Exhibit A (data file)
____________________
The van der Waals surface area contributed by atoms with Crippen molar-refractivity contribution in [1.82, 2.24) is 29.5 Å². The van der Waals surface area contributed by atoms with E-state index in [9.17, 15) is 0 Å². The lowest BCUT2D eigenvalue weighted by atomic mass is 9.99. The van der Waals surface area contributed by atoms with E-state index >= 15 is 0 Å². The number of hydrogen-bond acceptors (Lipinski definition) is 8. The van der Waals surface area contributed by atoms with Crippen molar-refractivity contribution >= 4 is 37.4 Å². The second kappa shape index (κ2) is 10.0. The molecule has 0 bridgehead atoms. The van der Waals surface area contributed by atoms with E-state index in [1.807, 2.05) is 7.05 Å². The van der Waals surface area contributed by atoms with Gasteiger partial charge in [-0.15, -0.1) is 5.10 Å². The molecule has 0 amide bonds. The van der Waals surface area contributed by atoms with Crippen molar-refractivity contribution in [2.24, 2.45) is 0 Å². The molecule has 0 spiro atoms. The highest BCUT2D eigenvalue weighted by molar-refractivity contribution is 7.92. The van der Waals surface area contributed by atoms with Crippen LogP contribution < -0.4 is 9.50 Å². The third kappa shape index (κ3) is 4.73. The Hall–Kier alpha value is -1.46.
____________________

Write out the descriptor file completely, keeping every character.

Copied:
The van der Waals surface area contributed by atoms with Crippen molar-refractivity contribution in [1.82, 2.24) is 29.5 Å². The van der Waals surface area contributed by atoms with E-state index in [9.17, 15) is 0 Å². The lowest BCUT2D eigenvalue weighted by atomic mass is 9.99. The van der Waals surface area contributed by atoms with E-state index >= 15 is 0 Å². The number of hydrogen-bond acceptors (Lipinski definition) is 8. The van der Waals surface area contributed by atoms with Crippen molar-refractivity contribution >= 4 is 37.4 Å². The second kappa shape index (κ2) is 10.0. The molecule has 0 bridgehead atoms. The van der Waals surface area contributed by atoms with E-state index in [1.807, 2.05) is 7.05 Å². The van der Waals surface area contributed by atoms with Gasteiger partial charge in [-0.15, -0.1) is 5.10 Å². The molecule has 0 amide bonds. The van der Waals surface area contributed by atoms with Crippen molar-refractivity contribution in [2.24, 2.45) is 0 Å². The molecule has 0 spiro atoms. The highest BCUT2D eigenvalue weighted by molar-refractivity contribution is 7.92. The van der Waals surface area contributed by atoms with Crippen LogP contribution < -0.4 is 9.50 Å². The third kappa shape index (κ3) is 4.73. The Hall–Kier alpha value is -1.46.